Amid Elfman’s wailing, woefully unfashionable guitars, any attempt at serious dialog was laughed off the playing field. The screenplay, by way of illustration, suggests that our shared destiny is constantly shaped by crisscrossing threads on a mystical “Loom of Fate,” a grandiose metaphor so poorly judged that it led one British critic to suggest the existence of a parallel “Trouser-Press of Coincidence” (“DVD”). This pathos colors the entire screenplay, pushing a tale of private triumph into the realm of giggle-worthy excess. Our hero, Wesley, is told: “You can take control of your own destiny and join us, releasing the caged wolf you have inside. Our purpose is to maintain stability in an unstable world.”
Bekmambetov made his name in Russia, so what was the reaction in Moscow to this degree of cocky display? Russian audiences expressed gratitude that Bekmambetov had been left alone by Universal Pictures to work “freely.” That adverb is crucial. What for Western viewers was a tale of excessive, of extreme or impossible self-realization, became for Russians a story of possible insufficiency. We had to go beyond hyperbole and "'mash up' social genres and norms" to an even more radical degree: Moscow newspapers celebrated “The tale of a man who’s brave enough to ask ‘Who Am I?’” This extremism led Russia’s neighbors, however, to call Wanted “the terrifying cinema of new Russia” under Medvedev (“Pulia”). And indeed, the film took a lot less money in Ukraine. Nobody likes living next door to the Trouser-Press of Coincidence.
These cultural differences between New York and Moscow were further highlighted on an Austrian football field. The red-carpet debut of Wanted coincided with Russia’s game against Spain in the Euro 2008 football championships. Bekmambetov made sure that screening times were altered in Moscow, thus allowing the Russian fans of these related spectacles to avoid an awful choice - between two potentially life-affirming events. He said that both the football game and his film concerned a new, virtual potential buried deep within a nation of habitual losers. Both Euro 2008 and Wanted showed—through group or networked activity—what “could be” for all of us.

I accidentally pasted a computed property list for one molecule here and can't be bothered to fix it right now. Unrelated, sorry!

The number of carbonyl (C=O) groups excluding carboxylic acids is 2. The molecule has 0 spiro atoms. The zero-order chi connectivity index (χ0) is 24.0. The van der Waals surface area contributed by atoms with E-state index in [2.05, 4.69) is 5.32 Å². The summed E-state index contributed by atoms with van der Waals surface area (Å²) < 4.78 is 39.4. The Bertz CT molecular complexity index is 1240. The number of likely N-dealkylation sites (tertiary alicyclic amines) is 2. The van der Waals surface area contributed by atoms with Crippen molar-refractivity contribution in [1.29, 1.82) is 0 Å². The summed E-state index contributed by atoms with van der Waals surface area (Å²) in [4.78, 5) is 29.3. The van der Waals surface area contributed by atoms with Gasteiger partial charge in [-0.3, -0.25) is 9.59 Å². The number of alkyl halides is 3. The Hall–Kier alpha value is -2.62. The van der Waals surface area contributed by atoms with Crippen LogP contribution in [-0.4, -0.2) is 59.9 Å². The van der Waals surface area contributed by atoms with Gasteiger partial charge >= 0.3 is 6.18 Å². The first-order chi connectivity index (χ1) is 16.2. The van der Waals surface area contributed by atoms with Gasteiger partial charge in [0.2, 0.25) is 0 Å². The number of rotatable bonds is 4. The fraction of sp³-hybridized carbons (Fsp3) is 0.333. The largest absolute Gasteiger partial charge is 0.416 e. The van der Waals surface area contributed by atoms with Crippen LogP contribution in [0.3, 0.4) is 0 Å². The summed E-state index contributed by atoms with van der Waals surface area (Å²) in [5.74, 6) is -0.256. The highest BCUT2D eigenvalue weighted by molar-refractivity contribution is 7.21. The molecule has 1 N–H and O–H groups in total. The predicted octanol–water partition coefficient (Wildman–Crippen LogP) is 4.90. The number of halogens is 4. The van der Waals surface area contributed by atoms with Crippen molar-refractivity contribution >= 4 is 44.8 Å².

As the tournament began and Russia first lost, then won… and then lost again, both Moscow’s journalists and Bekmambetov called the campaign a “national triumph” one day, and an “unmitigated disaster” the next. Anything was possible, be it in our cinematic tale of interwoven destinies or the hearts of worried fans, one of whom filmed that tale. True, fully-fledged fans, however, require this state of worry, when anything might happen. Fidelity to the full, revolutionary potential of an event—to its latent truth(s)—requires a dismissal of all mitigating circumstances and an acceptance of possible loss. Bekmambetov, observing a football game from the terraces, drew these and related parallels with Wanted’s view of freedom, fate, and their interlocking or “networked” threads.
All football teams—of course—will lose, sooner or later, hence the reason why true fans both accept and need the possibility of failure in order to prove their fidelity. They, paradoxically, even see perfection and plenitude in that failing. It comes from some ineffable loyalty to a cause. This same fidelity only realizes its full potential and value when unsuccessful; a failed shot on goal, a wasted opportunity in the 89th minute, and so forth. Only in those moments does the complete possibility of a situation show itself—as something not yet tried. These Russian attitudes to the visually spectacular disaster of getting absolutely nothing (and only thus realizing everything!) at precisely the same time as Wanted’s debut were, arguably, fashioned under socialist experience and its two core attitudes towards nothingness: “Sartre’s conception of radical subjective freedom as being nothing, as an objective nothingness—that is, a freedom that determines its existence at each moment—and Marx’s conception of the proletariat as having nothing, ‘nothing to lose… but their chains’” (Hallward). Within nothing was the majesty of everything; the greatest gain of all lay locked within loss, within spectacular or revolutionary disaster. Only in defeat would bigger, broader vistas open up though the workings of constant, radical negativity.